St. John of the Cross teaches that one act of pure love is worth more in God’s sight than all other works put together. I slowly realized that being a missionary disciple is not about what I wanted to do for God, as it was about allowing Him to transform my heart so that I would be willing to love for Love’s sake alone.
A few days before my First Vows, my confessor told me that my religious Profession would purify me of sin to the extent that I was after my baptism “because Profession is an act of perfect charity; it is loving surrender that God desires.” My Profession gave me the key to my vocation: it is God who is on mission in my heart, in and through me.
In closing, I invite you to prayerfully reflect with these questions: do I place more emphasis on what I want to do for God, rather than on developing a love-relationship with Him? Do I know that my life of prayer must be both one of contemplative intimacy alone with God, as well as mission? Do I insist on seeing the fruits of my labors, and if not, grow discouraged? Have I ever considered or studied the cloistered contemplatives’ role in the Church?
Let us remain united in prayer and in mission!
To learn more about vocational discernment, please click here.
To learn more about Carmelite spirituality, please click here.
One of the things I love about Catholicism is that we celebrate the mysteries of our faith in a physical way.
Going to Mass, kneeling, standing, singing, receiving the Eucharist, hearing and proclaiming the Word of God, experiencing community after Mass or at parish events. Some of our liturgical feast days even emphasize the physical contact between us and the Divine. Think of reverencing the wood of the Cross on Good Friday or participating in a Eucharistic procession on Corpus Christi. Our faith is incarnational, and our bodies are important conduits for worship.
That’s part of the reason the last several months have been so difficult for so many. These physical elements of worship have been—largely—unavailable to us because of COVID-19 and the practice of physical and social distancing. Most of us have also been physically disconnected from our communities of faith, friends, and family. We’ve missed important events like birthdays, retirement parties, and even funerals. The emotional, spiritual, and psychological effects of this separation are very real and very serious.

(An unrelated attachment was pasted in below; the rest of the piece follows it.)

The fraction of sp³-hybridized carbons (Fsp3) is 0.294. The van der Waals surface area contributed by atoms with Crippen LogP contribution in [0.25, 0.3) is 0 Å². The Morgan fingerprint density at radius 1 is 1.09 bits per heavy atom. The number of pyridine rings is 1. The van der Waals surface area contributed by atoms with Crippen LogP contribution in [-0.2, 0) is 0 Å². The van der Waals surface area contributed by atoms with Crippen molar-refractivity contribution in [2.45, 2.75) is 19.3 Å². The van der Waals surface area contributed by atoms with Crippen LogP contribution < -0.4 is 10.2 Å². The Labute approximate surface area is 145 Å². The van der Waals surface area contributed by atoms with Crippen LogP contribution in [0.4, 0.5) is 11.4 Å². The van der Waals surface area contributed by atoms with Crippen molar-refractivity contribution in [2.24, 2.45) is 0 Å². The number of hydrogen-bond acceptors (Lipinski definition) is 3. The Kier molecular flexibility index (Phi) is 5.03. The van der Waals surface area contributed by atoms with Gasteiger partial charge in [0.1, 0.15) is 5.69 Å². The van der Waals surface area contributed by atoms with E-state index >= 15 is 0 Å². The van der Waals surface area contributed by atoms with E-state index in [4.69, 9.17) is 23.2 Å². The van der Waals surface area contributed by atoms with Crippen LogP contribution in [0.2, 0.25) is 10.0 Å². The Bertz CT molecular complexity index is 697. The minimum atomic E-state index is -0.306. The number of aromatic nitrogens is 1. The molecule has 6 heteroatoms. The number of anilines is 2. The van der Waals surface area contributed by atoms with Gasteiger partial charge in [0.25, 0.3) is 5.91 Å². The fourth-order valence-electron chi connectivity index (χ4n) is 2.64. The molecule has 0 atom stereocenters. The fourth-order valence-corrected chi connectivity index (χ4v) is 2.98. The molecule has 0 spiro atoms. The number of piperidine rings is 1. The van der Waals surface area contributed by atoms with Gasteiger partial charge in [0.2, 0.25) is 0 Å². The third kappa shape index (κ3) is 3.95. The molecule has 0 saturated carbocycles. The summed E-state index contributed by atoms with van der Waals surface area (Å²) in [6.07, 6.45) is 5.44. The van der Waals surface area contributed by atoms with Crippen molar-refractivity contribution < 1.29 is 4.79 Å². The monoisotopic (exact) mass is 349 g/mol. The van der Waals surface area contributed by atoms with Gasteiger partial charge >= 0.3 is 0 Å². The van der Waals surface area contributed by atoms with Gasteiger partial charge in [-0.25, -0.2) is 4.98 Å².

And it’s been clear from the outset of this pandemic that the Church must take action to alleviate the impact of isolation, despair, and loneliness caused by this pandemic. But who will lead the charge? I find myself asking, what is the Church going to do about it? How will we get through this?
And then I realize, the Spirit is calling me. And, friends, the Spirit is calling you too. We’re not being called to wait around while someone else figures it out. God is calling us to figure this out together.
We must remember that we are the Church on earth, and we are being invited by the Spirit to cooperate with God’s grace to take action and serve others, right now. We can’t simply wait for someone else to help. Those of us who are baptized are called to be missionary disciples and, ultimately, saints. And this call comes with a personal responsibility to recognize that all our lives are interwoven as branches grafted onto the Vine, as various parts of one Body (1 Corinthians 12). We are connected to one another through our baptism into Christ. Paul says, “The body is not a single part, but many.” And because of this interconnectedness, when one part suffers, the whole body suffers. So, we’ve got to do something about that, because we’re called to be “doers”.
We are all suffering in some way during this pandemic. It’s not even possible to downplay that. And we all feel one another’s burdens. We especially feel our personal stresses and anxieties, day in and day out. I believe one of the answers to this anxiety and suffering is the beautiful work of spiritual accompaniment.
The call to spiritual accompaniment is incarnational and based on the love of Christ. Spiritual accompaniment urges us out of our own interior world and presses us to walk with our brother or sister in whatever situation they might find themselves. Pope Benedict XVI says that God’s love for humanity is so strong that “it turns God against himself, his love against his justice” (Deus Caritas Est, 10). How, then, can we demonstrate a reflection of this great, personal love to one another if we can’t be physically present to one another? I believe we must be creative and find ways to communicate our companionship to one another in meaningful ways. We can allow ourselves to be challenged by these questions while we reflect on this topic: Do I have the ability to be present to my suffering neighbor in any way today? Do I have the capacity to do charitable spiritual accompaniment during this pandemic?
I believe one effective way to spiritually accompany others as we remain physically distant is to ask challenging questions of others and engage in honest conversation. Though this may seem simple, “faith sharing” is a powerful way to be witnesses of God’s presence, and we all need to be reminded of God’s presence these days.
I think there are two simple, penetrating questions that can start fantastic spiritual conversations that open our eyes to the great works of God. They are: